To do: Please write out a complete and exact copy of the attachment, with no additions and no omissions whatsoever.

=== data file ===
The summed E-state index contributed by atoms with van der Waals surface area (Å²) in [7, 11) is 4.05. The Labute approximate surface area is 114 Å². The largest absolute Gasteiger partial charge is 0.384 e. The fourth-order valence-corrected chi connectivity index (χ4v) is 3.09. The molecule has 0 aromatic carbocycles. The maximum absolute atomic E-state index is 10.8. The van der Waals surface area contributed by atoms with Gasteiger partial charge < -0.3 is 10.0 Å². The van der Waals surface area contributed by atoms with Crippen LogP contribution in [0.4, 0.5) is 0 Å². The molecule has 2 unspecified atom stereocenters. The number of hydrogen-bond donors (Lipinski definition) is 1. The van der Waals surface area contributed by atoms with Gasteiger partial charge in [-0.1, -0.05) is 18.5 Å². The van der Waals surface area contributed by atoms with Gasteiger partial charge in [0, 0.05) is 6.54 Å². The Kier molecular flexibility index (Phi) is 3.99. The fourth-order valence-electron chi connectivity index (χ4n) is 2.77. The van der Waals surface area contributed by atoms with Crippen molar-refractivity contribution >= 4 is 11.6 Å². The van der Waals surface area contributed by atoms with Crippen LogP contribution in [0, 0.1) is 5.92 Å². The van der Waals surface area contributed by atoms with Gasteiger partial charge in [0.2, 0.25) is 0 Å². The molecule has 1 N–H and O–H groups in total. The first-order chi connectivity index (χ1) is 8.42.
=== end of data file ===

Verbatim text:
The summed E-state index contributed by atoms with van der Waals surface area (Å²) in [7, 11) is 4.05. The Labute approximate surface area is 114 Å². The largest absolute Gasteiger partial charge is 0.384 e. The fourth-order valence-corrected chi connectivity index (χ4v) is 3.09. The molecule has 0 aromatic carbocycles. The maximum absolute atomic E-state index is 10.8. The van der Waals surface area contributed by atoms with Gasteiger partial charge < -0.3 is 10.0 Å². The van der Waals surface area contributed by atoms with Crippen LogP contribution in [0.4, 0.5) is 0 Å². The molecule has 2 unspecified atom stereocenters. The number of hydrogen-bond donors (Lipinski definition) is 1. The van der Waals surface area contributed by atoms with Gasteiger partial charge in [-0.1, -0.05) is 18.5 Å². The van der Waals surface area contributed by atoms with Gasteiger partial charge in [0, 0.05) is 6.54 Å². The Kier molecular flexibility index (Phi) is 3.99. The fourth-order valence-electron chi connectivity index (χ4n) is 2.77. The van der Waals surface area contributed by atoms with Crippen molar-refractivity contribution >= 4 is 11.6 Å². The van der Waals surface area contributed by atoms with Crippen LogP contribution in [0, 0.1) is 5.92 Å². The van der Waals surface area contributed by atoms with Gasteiger partial charge in [0.2, 0.25) is 0 Å². The molecule has 1 N–H and O–H groups in total. The first-order chi connectivity index (χ1) is 8.42.